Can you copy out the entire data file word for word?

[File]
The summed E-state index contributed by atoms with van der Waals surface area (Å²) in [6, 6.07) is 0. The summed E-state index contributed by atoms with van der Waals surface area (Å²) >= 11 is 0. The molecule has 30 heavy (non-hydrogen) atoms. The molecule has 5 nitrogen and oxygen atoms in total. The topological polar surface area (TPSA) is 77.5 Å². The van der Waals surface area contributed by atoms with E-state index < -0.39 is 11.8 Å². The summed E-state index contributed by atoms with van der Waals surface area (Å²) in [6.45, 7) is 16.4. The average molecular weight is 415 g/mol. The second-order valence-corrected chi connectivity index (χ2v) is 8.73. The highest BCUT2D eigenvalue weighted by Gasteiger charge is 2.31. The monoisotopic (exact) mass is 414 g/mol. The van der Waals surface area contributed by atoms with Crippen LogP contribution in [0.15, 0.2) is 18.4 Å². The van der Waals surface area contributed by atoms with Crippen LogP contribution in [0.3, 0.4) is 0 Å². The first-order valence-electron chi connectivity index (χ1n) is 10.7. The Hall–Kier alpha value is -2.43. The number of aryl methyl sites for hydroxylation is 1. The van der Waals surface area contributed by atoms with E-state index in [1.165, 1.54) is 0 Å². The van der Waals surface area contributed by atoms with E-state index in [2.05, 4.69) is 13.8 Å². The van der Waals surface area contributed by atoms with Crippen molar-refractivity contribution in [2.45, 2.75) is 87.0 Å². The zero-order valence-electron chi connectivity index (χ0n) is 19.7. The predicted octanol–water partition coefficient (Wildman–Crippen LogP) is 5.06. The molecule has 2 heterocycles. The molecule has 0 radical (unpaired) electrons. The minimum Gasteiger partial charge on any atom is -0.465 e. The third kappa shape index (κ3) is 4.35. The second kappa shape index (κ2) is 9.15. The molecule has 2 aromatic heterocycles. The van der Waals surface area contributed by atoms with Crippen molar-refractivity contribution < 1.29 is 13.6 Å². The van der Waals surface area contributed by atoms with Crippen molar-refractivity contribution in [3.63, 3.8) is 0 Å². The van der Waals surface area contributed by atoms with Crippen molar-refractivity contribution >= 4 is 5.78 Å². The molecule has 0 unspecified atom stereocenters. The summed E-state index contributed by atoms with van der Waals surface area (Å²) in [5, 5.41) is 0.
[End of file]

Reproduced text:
The summed E-state index contributed by atoms with van der Waals surface area (Å²) in [6, 6.07) is 0. The summed E-state index contributed by atoms with van der Waals surface area (Å²) >= 11 is 0. The molecule has 30 heavy (non-hydrogen) atoms. The molecule has 5 nitrogen and oxygen atoms in total. The topological polar surface area (TPSA) is 77.5 Å². The van der Waals surface area contributed by atoms with E-state index < -0.39 is 11.8 Å². The summed E-state index contributed by atoms with van der Waals surface area (Å²) in [6.45, 7) is 16.4. The average molecular weight is 415 g/mol. The second-order valence-corrected chi connectivity index (χ2v) is 8.73. The highest BCUT2D eigenvalue weighted by Gasteiger charge is 2.31. The monoisotopic (exact) mass is 414 g/mol. The van der Waals surface area contributed by atoms with Crippen LogP contribution in [0.15, 0.2) is 18.4 Å². The van der Waals surface area contributed by atoms with Crippen LogP contribution in [0.3, 0.4) is 0 Å². The first-order valence-electron chi connectivity index (χ1n) is 10.7. The Hall–Kier alpha value is -2.43. The number of aryl methyl sites for hydroxylation is 1. The van der Waals surface area contributed by atoms with E-state index in [1.165, 1.54) is 0 Å². The van der Waals surface area contributed by atoms with E-state index in [2.05, 4.69) is 13.8 Å². The van der Waals surface area contributed by atoms with Crippen molar-refractivity contribution in [2.45, 2.75) is 87.0 Å². The zero-order valence-electron chi connectivity index (χ0n) is 19.7. The predicted octanol–water partition coefficient (Wildman–Crippen LogP) is 5.06. The molecule has 2 heterocycles. The molecule has 0 radical (unpaired) electrons. The minimum Gasteiger partial charge on any atom is -0.465 e. The third kappa shape index (κ3) is 4.35. The second kappa shape index (κ2) is 9.15. The molecule has 2 aromatic heterocycles. The van der Waals surface area contributed by atoms with Crippen molar-refractivity contribution < 1.29 is 13.6 Å². The van der Waals surface area contributed by atoms with Crippen molar-refractivity contribution in [3.63, 3.8) is 0 Å². The van der Waals surface area contributed by atoms with Crippen molar-refractivity contribution >= 4 is 5.78 Å². The molecule has 0 unspecified atom stereocenters. The summed E-state index contributed by atoms with van der Waals surface area (Å²) in [5, 5.41) is 0.